This legendary entrepreneur is about to launch a groundbreaking streaming platform. Here is the story of his life
South Side of Chicago, 1966. Eight-year-old James Dentley, one of four children being raised by a single mom in one of the most dangerous neighborhoods in the United States, is playing with his friend, Skip, in the alley behind their houses. More specifically, they’re playing with Skip’s father’s gun. Skip points the weapon at his buddy’s face. He’s joking, but James doesn’t think it’s funny. “Stop, stop, put it down,” he says. Skip obliges. As he does, the gun somehow discharges. The bullet misses them. The boys are unhurt. They are lucky. But for Dentley, the time hasn’t faded the memory of that too-close call moment. “When I reflect on that,” he says today, “I always ask myself, ‘Why am I here?’ There’s got to be a reason I’m here.”
Now 63, there is no question that Dr. James Dentley has left his mark on the world. He’s a philanthropist, a renowned businessman, success coach, and motivational speaker who counts billionaires, celebrities, and thought leaders among his wide circle of personal friends.
Total Life Changes, his mentoring and life coaching business, has improved people’s lives across the globe. Not only has Dentley become fabulously rich himself, he’s helped others achieve financial freedom beyond what they ever thought possible, creating 84 millionaires through his various endeavors in network marketing. His industry-leading public speaking boot camp, Inspired2Speak, continues to produce superstar orators. And he’s got a lot more planned, too — not the least of which is JD3 Media, a multimedia platform that will provide a vehicle for speakers, thought leaders, life coaches, entrepreneurs, and artists to showcase their talents and empower them like never before by giving them control of the content they produce in a way that traditional social media platforms haven’t. It’s exactly the sort of outside-the-box idea that has defined Dentley’s life and made his story an inspiring one.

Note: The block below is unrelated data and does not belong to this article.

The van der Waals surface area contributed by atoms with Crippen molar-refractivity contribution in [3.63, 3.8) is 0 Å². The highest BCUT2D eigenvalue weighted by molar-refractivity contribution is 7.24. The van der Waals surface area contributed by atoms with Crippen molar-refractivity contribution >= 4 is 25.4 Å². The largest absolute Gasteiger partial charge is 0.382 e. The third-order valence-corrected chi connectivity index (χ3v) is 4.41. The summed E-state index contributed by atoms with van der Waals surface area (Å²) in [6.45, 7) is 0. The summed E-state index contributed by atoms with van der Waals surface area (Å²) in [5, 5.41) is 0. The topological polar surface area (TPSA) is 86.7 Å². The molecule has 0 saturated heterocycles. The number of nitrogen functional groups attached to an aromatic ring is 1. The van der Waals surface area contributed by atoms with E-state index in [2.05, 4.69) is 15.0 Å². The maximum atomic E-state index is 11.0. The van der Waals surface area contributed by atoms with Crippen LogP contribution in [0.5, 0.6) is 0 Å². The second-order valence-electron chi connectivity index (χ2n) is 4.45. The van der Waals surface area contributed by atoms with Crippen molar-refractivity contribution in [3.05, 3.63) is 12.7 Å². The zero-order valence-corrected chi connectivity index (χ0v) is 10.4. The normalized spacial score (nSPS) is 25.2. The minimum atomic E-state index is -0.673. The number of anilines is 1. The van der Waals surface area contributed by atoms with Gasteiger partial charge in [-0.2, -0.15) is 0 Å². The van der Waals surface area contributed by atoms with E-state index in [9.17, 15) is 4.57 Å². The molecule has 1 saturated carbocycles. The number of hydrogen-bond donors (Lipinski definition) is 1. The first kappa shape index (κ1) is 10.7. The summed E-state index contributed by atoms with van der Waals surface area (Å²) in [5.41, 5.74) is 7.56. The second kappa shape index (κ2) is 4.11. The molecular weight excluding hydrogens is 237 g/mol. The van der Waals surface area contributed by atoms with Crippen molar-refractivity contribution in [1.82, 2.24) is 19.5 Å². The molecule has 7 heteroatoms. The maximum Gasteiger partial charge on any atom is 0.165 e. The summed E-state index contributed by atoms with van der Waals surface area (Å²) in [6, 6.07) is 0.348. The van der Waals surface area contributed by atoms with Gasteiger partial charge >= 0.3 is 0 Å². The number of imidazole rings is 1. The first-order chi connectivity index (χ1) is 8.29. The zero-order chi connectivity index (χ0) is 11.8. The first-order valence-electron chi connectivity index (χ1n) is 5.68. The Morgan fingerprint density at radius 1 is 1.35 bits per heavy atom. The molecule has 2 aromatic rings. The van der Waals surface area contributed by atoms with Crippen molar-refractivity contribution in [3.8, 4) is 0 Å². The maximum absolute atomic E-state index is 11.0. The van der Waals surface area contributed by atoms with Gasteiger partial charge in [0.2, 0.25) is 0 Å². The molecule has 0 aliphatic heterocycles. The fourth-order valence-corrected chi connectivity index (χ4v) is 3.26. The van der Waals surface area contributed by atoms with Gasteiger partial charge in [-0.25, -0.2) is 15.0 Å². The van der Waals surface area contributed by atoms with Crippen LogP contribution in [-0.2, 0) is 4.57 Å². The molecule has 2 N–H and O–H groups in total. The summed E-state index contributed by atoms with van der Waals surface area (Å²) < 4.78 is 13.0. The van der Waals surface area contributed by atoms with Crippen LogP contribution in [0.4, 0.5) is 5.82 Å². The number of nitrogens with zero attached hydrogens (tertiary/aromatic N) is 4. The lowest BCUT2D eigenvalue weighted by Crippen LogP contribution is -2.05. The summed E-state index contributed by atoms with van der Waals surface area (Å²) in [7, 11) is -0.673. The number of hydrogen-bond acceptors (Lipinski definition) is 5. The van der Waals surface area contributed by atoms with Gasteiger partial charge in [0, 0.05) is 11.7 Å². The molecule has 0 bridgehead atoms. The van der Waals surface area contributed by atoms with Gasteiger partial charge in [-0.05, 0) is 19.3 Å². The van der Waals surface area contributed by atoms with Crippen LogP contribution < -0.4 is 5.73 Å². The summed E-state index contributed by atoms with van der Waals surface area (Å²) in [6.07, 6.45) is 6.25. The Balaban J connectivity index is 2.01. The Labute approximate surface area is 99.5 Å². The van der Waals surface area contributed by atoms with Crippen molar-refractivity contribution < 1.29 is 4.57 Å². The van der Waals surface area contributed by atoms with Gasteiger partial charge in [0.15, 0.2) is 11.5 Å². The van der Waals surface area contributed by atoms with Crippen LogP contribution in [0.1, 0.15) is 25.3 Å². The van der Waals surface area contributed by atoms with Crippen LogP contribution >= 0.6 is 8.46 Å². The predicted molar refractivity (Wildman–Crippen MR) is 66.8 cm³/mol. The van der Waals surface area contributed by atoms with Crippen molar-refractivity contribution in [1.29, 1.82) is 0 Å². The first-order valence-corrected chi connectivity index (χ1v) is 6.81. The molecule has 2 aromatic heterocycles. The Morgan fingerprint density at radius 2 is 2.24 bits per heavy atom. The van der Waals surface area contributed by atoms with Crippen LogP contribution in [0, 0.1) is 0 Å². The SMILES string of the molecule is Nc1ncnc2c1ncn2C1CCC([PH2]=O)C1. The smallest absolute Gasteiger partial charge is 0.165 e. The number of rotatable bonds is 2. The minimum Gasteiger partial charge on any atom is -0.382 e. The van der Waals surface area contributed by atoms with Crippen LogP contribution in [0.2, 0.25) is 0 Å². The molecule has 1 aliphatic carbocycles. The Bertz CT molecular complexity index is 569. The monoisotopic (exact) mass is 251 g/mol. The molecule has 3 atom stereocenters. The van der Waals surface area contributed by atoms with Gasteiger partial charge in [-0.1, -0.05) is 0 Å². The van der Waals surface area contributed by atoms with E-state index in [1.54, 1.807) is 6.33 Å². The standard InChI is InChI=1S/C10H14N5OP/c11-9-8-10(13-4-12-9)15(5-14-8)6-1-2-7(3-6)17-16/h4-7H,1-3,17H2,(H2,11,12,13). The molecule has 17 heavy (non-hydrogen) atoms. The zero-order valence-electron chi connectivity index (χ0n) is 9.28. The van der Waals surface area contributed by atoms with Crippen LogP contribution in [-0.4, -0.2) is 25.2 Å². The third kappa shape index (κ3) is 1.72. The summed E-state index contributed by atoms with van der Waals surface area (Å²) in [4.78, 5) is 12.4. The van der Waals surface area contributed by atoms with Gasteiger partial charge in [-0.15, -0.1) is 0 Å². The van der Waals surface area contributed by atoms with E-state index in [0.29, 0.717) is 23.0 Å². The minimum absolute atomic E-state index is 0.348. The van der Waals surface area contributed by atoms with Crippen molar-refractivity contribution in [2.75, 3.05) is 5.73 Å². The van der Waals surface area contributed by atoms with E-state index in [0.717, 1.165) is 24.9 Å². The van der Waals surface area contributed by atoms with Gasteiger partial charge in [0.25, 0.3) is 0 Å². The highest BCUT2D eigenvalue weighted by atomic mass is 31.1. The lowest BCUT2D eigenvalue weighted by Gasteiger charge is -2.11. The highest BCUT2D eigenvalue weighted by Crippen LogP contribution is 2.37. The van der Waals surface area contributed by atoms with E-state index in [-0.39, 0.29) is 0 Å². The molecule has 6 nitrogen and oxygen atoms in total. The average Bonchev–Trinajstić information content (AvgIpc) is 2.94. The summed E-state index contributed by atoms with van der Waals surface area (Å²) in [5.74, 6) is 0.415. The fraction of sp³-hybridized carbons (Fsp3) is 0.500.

On the surface, at least, Dentley was born into a nearly impossible situation. There was no shortage of potential pitfalls growing up in his area of the Windy City. Plenty of good kids from the South Side never make it out at all. It didn’t help that young James was a risk-taker determined to live life to the fullest. He and his friends would routinely climb to the top of buildings and trees just to one-up each other, risking death or severe injury every time. He’d stubbornly walk the 30 blocks to and from elementary school through 10 different gang territories, so he could keep the pocket change his mom had given him for the bus.
His parents divorced at 4, and while he still saw his father occasionally during his childhood, their split was more like an earthquake to young James. The aftershocks rippled well into his teenage years. “I had a lot of resentment towards him then,” Dentley says of his dad. Hard as his mother worked to make ends meet, sometimes she couldn’t. But while there may have been a lack of money in the Dentley home, there was never a shortage of laughter and affection. “My mother taught us to think and love,” he says.